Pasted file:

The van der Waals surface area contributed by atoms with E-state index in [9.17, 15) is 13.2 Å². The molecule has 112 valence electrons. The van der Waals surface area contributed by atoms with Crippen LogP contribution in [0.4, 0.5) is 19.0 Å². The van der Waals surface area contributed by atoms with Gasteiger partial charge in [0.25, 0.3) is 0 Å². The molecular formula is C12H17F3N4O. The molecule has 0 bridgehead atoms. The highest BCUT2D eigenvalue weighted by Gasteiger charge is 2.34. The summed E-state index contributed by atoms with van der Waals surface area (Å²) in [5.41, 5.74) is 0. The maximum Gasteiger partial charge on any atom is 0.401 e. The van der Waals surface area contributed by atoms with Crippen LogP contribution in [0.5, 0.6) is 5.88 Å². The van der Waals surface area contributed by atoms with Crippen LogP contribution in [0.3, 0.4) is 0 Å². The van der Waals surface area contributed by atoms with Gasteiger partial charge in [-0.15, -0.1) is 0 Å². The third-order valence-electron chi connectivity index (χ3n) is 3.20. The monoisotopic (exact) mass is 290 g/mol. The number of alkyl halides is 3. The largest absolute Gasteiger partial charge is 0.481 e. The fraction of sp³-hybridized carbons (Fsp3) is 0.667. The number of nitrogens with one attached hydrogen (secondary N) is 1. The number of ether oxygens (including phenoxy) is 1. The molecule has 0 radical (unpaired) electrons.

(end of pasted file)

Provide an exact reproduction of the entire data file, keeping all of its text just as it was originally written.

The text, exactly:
The van der Waals surface area contributed by atoms with E-state index in [9.17, 15) is 13.2 Å². The molecule has 112 valence electrons. The van der Waals surface area contributed by atoms with Crippen LogP contribution in [0.4, 0.5) is 19.0 Å². The van der Waals surface area contributed by atoms with Gasteiger partial charge in [0.25, 0.3) is 0 Å². The molecular formula is C12H17F3N4O. The molecule has 0 bridgehead atoms. The highest BCUT2D eigenvalue weighted by Gasteiger charge is 2.34. The summed E-state index contributed by atoms with van der Waals surface area (Å²) in [5.41, 5.74) is 0. The maximum Gasteiger partial charge on any atom is 0.401 e. The van der Waals surface area contributed by atoms with Crippen LogP contribution in [0.5, 0.6) is 5.88 Å². The van der Waals surface area contributed by atoms with Crippen LogP contribution in [0.3, 0.4) is 0 Å². The van der Waals surface area contributed by atoms with Gasteiger partial charge in [-0.15, -0.1) is 0 Å². The third-order valence-electron chi connectivity index (χ3n) is 3.20. The monoisotopic (exact) mass is 290 g/mol. The number of alkyl halides is 3. The largest absolute Gasteiger partial charge is 0.481 e. The fraction of sp³-hybridized carbons (Fsp3) is 0.667. The number of nitrogens with one attached hydrogen (secondary N) is 1. The number of ether oxygens (including phenoxy) is 1. The molecule has 0 radical (unpaired) electrons.